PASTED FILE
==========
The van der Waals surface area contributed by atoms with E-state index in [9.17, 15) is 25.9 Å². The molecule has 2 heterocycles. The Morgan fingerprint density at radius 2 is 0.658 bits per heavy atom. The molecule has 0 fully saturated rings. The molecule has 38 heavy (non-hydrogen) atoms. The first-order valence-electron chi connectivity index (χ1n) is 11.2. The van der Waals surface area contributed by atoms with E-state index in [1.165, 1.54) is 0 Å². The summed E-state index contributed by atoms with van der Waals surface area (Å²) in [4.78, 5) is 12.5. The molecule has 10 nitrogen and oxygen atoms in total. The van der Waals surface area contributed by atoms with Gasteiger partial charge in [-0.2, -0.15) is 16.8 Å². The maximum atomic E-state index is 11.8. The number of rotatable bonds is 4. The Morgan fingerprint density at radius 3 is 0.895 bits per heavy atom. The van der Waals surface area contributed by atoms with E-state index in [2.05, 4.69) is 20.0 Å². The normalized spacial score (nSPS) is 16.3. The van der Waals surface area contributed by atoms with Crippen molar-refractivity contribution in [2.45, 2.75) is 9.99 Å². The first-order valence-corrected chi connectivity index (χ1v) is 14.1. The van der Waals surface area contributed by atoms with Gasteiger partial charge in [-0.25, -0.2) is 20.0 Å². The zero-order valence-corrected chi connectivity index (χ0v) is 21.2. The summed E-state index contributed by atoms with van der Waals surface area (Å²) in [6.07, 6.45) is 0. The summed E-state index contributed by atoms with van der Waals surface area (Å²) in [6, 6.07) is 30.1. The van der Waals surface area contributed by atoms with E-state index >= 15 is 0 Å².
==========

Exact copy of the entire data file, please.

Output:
The van der Waals surface area contributed by atoms with E-state index in [9.17, 15) is 25.9 Å². The molecule has 2 heterocycles. The Morgan fingerprint density at radius 2 is 0.658 bits per heavy atom. The molecule has 0 fully saturated rings. The molecule has 38 heavy (non-hydrogen) atoms. The first-order valence-electron chi connectivity index (χ1n) is 11.2. The van der Waals surface area contributed by atoms with E-state index in [1.165, 1.54) is 0 Å². The summed E-state index contributed by atoms with van der Waals surface area (Å²) in [4.78, 5) is 12.5. The molecule has 10 nitrogen and oxygen atoms in total. The van der Waals surface area contributed by atoms with Gasteiger partial charge in [-0.2, -0.15) is 16.8 Å². The maximum atomic E-state index is 11.8. The number of rotatable bonds is 4. The Morgan fingerprint density at radius 3 is 0.895 bits per heavy atom. The van der Waals surface area contributed by atoms with E-state index in [2.05, 4.69) is 20.0 Å². The normalized spacial score (nSPS) is 16.3. The van der Waals surface area contributed by atoms with Crippen molar-refractivity contribution in [2.45, 2.75) is 9.99 Å². The first-order valence-corrected chi connectivity index (χ1v) is 14.1. The van der Waals surface area contributed by atoms with Gasteiger partial charge in [-0.25, -0.2) is 20.0 Å². The zero-order valence-corrected chi connectivity index (χ0v) is 21.2. The summed E-state index contributed by atoms with van der Waals surface area (Å²) in [6.07, 6.45) is 0. The summed E-state index contributed by atoms with van der Waals surface area (Å²) in [6, 6.07) is 30.1. The van der Waals surface area contributed by atoms with E-state index >= 15 is 0 Å².